• 2. Who makes the Manifestation Determination?

The manifestation determination is made by a group that includes the child’s parent and the relevant members of the child’s Individualized Educational Program (IEP) team. The parent and school administrators decide which IEP team members will be included in the meeting. 

  • 3. When must a Manifestation Determination be made?

Whenever school officials make a disciplinary “change in placement” there must be a manifestation determination. A change in placement occurs whenever the school decides to remove or suspend a student with a disability from the student’s educational placement for more than 10 school days. The 10 school days may be consecutively or over the course of a school year.

There must also be a manifestation determination if the student has been subjected to a series of removals that constitute a pattern. A pattern is determined if the (a) the student is removed for more than 10 days in the school year (b) the student’s behavior is substantially similar to his behavior in previous incidents and (c) considering the length of each removal, the total amount of time the student has been removed, and the proximity of the removals to one another, there appears to be a pattern of removing the student.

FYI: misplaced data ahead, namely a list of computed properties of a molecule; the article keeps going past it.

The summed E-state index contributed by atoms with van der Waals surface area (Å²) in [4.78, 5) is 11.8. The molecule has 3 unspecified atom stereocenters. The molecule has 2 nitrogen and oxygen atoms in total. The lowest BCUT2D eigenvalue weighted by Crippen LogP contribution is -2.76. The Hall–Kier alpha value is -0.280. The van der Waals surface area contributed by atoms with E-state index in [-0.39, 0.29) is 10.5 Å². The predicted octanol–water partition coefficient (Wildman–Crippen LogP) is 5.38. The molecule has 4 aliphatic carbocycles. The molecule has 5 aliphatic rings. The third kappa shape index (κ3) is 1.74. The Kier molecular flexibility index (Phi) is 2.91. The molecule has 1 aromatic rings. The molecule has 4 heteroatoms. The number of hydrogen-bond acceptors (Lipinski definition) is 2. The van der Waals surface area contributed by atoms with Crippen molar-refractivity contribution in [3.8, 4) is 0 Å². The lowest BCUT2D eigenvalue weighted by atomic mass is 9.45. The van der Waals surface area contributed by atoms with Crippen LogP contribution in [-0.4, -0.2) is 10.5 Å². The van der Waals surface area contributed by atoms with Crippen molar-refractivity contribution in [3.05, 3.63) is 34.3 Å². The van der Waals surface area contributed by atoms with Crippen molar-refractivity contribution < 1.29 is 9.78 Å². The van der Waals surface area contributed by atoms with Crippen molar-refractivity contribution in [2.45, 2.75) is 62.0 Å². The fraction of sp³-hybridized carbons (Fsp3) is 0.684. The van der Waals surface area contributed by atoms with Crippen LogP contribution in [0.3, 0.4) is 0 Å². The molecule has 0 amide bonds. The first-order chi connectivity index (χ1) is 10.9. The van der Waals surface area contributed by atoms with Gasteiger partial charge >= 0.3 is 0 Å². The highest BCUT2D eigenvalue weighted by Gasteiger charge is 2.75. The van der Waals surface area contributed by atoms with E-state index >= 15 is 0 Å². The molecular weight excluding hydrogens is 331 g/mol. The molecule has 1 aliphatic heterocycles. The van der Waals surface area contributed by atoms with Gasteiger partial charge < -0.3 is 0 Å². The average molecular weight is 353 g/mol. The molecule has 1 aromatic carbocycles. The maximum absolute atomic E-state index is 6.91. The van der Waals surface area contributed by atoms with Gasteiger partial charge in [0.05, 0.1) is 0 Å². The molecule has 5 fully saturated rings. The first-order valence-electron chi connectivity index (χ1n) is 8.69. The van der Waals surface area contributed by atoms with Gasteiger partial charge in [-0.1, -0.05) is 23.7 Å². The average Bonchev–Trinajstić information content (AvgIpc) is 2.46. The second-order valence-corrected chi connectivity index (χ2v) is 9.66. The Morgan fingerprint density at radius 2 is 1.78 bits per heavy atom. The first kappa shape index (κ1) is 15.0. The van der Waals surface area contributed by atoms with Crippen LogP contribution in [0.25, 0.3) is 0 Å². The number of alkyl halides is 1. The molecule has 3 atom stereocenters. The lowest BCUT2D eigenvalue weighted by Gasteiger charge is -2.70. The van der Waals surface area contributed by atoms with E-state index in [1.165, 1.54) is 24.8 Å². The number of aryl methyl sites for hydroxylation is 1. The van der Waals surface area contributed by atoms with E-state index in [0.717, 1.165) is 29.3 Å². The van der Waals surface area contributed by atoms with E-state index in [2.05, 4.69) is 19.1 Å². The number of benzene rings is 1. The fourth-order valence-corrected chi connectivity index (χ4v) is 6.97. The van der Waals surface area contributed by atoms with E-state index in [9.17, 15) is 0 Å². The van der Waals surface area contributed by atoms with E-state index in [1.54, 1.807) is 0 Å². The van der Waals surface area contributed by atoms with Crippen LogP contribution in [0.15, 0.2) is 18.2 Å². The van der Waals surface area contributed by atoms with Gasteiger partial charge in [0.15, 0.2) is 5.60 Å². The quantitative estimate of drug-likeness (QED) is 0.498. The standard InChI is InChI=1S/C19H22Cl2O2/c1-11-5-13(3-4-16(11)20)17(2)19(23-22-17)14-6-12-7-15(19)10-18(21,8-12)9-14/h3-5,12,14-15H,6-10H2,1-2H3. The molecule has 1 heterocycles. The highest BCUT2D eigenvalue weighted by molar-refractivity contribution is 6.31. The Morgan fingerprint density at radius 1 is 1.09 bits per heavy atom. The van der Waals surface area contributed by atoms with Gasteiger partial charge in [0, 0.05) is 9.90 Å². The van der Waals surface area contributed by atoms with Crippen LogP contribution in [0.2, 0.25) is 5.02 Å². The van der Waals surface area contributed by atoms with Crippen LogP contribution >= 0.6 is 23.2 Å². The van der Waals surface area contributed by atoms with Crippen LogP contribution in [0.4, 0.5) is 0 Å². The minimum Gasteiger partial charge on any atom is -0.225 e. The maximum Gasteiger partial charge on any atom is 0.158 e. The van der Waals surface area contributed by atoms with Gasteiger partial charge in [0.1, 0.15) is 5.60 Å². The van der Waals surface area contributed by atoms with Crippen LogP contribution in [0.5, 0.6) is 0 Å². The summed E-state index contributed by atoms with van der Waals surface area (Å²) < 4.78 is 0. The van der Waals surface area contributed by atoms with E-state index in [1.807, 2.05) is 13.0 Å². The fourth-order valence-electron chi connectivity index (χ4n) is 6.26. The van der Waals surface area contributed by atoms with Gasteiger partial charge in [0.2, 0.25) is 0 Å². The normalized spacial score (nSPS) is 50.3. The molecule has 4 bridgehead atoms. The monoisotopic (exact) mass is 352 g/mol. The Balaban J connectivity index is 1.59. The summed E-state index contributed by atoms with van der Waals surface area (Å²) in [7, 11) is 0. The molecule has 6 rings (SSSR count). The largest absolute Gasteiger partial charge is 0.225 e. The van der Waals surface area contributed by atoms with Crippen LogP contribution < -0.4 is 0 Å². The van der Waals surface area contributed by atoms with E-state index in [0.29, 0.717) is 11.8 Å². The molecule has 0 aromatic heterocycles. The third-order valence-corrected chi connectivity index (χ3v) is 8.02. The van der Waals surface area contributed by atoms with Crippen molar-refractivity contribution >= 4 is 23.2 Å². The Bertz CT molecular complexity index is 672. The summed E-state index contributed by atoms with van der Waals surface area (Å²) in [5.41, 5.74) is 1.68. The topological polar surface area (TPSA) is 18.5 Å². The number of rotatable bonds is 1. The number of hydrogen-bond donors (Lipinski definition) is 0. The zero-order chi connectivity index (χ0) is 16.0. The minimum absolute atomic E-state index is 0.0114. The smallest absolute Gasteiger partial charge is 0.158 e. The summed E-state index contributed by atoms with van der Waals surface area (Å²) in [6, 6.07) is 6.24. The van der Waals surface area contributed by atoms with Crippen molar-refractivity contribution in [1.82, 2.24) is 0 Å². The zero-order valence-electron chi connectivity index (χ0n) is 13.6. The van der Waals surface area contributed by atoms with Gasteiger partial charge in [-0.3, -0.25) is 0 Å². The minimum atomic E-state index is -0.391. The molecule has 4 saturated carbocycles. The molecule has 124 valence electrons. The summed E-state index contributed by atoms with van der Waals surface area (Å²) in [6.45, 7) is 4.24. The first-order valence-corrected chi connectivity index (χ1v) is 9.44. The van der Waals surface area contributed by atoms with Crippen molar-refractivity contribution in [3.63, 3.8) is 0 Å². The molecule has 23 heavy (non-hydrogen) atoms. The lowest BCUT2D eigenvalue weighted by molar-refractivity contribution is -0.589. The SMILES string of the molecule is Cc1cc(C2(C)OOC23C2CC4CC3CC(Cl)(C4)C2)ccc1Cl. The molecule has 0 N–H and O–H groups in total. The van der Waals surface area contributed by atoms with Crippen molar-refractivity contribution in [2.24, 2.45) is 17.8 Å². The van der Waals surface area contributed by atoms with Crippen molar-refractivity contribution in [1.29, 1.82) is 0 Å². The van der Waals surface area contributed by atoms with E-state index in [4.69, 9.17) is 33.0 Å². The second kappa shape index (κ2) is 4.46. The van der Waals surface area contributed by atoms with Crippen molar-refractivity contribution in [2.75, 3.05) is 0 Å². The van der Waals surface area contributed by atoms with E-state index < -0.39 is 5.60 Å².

• 4. How does the group decide if the student’s misconduct is a manifestation of the student’s disability?

First, the group will review all of the relevant information in the student’s file including any information included from the IEP, teacher observations, and information provided by the student’s parents. Based on that review, the group will determine whether: